White working-class women, on the other hand, could be the key to Democratic gains in those famous Rust Belt areas that won Trump the presidency in 2016. As Brownstein notes, as a group they seem torn between revulsion toward Trump’s style and behavior, and relative satisfaction with his policies and results. If, as we have every indication to believe, Trump plans to double down on his abrasive tendencies in hopes of energizing his base, he might pay a price with white working-class women, who could stay home even if they can’t bring themselves to vote for the Donkey Party.

It could matter a lot whether they turn out and also whether they are open to voting Democratic a bit more than in 2016:

“Working-class white women are so pivotal to shaping Democratic opportunities largely because blue-collar white men appear so immovably behind Trump and the GOP. To expand beyond purely urban/suburban districts, Democrats believe they must replicate the winning equation demonstrated by Conor Lamb in his March special-election victory for a House seat near Pittsburgh. His model was to max out his advantage in white-collar suburbs recoiling from Trump while narrowing his deficit in blue-collar and rural communities, almost entirely by improving among working-class white women.”

Depending on the district, a strong turnout among minority women — whose hostility to Trump is reaching record proportions — could make a big difference too.

“Exit polls showed Democrats carried 91 percent of black women in the Virginia governor’s race won by Ralph Northam, and an astounding 98 percent in the Alabama Senate race won by Doug Jones.”

The focus on health-care issues among so many Democratic candidates regardless of gender is a tribute to their salience among women voters generally. And in 2016 pro-Trump districts, reminders of the president’s many broken economic promises are well-designed to bring non-college-educated white women over the line or leave them so discouraged that they abstain.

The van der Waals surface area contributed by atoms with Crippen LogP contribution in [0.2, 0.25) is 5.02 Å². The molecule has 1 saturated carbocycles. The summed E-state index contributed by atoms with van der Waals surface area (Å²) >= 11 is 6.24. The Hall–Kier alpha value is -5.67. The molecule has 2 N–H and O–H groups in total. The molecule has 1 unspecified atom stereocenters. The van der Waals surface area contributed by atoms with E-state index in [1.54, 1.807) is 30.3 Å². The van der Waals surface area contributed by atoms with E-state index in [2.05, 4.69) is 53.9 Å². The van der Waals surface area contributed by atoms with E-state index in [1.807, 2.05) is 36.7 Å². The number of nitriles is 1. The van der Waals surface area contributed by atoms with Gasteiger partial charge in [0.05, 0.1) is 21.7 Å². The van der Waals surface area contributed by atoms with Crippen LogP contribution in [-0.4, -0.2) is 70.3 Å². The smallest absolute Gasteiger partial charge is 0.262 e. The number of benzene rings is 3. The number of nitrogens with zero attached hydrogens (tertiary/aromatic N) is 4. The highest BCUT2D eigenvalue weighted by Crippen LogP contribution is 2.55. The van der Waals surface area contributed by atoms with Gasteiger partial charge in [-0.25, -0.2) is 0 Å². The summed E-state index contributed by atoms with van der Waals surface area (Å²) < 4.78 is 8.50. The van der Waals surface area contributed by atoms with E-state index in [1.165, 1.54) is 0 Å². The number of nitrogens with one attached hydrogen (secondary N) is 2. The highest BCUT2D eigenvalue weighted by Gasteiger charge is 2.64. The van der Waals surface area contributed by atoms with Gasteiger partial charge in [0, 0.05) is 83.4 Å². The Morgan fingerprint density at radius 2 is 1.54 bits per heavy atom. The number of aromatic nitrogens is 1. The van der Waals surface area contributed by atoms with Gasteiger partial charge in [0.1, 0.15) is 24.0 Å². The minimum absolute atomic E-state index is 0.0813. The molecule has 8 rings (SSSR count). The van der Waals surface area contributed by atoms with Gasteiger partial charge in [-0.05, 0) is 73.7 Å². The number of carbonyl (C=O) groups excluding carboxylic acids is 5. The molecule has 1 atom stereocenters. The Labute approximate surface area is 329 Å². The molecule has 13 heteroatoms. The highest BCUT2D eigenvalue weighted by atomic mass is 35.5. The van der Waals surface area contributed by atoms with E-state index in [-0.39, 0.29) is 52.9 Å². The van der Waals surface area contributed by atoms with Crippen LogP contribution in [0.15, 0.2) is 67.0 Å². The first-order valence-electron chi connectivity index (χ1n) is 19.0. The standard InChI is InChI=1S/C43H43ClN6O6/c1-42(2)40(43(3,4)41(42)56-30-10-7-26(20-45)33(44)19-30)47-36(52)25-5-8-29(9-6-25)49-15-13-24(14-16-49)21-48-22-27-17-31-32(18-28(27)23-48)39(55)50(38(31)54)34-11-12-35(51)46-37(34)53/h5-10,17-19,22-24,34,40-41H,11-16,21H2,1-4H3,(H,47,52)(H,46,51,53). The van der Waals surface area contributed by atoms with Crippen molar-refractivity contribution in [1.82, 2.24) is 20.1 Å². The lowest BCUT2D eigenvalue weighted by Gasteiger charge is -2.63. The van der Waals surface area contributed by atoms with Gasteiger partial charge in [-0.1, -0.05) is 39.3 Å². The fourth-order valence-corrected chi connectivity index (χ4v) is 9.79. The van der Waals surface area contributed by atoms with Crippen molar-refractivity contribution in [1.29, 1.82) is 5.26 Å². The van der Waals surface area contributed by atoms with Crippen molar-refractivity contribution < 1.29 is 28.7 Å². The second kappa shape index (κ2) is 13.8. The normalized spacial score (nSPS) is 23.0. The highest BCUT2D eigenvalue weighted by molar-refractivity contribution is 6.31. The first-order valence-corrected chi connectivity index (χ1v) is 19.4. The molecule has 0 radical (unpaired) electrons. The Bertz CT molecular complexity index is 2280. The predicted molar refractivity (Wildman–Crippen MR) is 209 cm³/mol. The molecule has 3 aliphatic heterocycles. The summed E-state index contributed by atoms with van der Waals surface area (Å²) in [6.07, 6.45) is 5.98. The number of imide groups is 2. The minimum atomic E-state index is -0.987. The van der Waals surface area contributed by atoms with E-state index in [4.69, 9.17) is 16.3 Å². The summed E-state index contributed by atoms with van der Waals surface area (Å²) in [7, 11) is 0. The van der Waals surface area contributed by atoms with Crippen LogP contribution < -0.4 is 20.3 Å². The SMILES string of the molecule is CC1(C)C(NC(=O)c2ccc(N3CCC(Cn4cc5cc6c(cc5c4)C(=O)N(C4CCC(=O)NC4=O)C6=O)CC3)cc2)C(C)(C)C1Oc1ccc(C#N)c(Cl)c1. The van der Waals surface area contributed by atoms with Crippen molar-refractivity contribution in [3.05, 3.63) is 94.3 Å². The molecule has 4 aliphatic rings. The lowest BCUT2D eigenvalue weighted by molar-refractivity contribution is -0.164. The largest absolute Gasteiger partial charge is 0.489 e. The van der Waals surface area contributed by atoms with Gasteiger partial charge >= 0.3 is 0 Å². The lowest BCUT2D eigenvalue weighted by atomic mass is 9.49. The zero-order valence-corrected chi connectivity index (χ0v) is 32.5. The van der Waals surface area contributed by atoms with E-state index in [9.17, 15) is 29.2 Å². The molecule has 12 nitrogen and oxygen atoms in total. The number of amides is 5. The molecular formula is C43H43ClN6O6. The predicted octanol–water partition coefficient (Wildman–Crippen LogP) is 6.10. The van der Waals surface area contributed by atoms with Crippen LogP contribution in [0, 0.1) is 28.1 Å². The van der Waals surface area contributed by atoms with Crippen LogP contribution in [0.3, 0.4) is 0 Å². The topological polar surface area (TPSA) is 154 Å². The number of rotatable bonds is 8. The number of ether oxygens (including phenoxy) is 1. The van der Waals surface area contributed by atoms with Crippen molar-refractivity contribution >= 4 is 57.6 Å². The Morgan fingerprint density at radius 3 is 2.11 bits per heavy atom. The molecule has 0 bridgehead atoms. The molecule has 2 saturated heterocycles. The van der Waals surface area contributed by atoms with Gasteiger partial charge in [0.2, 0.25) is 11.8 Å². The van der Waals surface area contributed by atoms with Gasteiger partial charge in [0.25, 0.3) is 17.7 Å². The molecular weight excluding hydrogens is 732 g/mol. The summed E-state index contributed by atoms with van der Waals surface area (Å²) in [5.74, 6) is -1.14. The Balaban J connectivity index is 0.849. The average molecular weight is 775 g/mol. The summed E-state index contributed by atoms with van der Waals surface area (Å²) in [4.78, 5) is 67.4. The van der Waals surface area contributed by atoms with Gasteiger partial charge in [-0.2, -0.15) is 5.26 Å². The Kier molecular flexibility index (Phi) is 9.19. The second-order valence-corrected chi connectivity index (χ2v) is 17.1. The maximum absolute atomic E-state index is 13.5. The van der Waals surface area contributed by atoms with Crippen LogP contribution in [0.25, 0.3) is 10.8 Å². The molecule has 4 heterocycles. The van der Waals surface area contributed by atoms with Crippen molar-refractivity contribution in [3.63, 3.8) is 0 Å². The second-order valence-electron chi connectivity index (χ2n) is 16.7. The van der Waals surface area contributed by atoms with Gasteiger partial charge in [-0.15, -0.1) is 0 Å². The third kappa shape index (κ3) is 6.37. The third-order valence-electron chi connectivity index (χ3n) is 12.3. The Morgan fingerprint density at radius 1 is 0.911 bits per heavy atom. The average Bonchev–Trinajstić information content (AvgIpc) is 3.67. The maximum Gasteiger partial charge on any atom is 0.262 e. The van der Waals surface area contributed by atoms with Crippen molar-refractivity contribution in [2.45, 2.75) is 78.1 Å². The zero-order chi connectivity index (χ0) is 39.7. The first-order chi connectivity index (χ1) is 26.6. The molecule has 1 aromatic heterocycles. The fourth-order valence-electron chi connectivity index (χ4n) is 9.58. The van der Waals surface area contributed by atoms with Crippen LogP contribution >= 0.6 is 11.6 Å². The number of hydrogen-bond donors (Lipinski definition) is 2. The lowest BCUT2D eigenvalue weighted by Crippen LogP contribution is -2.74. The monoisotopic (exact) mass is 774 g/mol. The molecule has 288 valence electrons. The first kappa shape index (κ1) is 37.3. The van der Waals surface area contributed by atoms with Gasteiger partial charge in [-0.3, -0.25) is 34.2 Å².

In any event, the nomination of so many women as Democratic congressional candidates this year is exquisitely timed. Unless Republicans can find a way to regain ground among college-educated women, keep white working-class women engaged, and rev up MAGA men, their odds of hanging onto the House or increasing their margins in the Senate are limited. To put it another way, the final accounting for the grossly porcine qualities Trump displayed so graphically in the Access Hollywood videos, and that the GOP accepted so cravenly when those videos didn’t kill his candidacy, hasn’t occurred just yet. Trump and his party richly deserve a Year of the Woman that makes all their sexist slurs about Hillary Clinton (and Nancy Pelosi and Maxine Waters and Elizabeth Warren) turn bitter in their mouths. And they may well be steadily losing women one vote at a time.


August 15: Something Wicked This Way Comes

Following primary returns from four states on Tuesday evening, I saw a news flash from a fifth that was a pretty big deal, which I wrote up immediately at New York:

Ending what many observers expected to be a long, long dispute over the Kansas GOP gubernatorial nomination, perhaps including a recount, incumbent Jeff Colyer abruptly conceded [Tuesday] evening to secretary of state and Trump favorite Kris Kobach.

Kobach led at the end of the regular vote count by a spare 191 votes. Some minor adjustments didn’t change a lot, and the major drama was over the conflicts of interest arising from Kobach’s role as the state’s election chief (he recused himself from the process, but only after issuing some questionable guidance to county officials).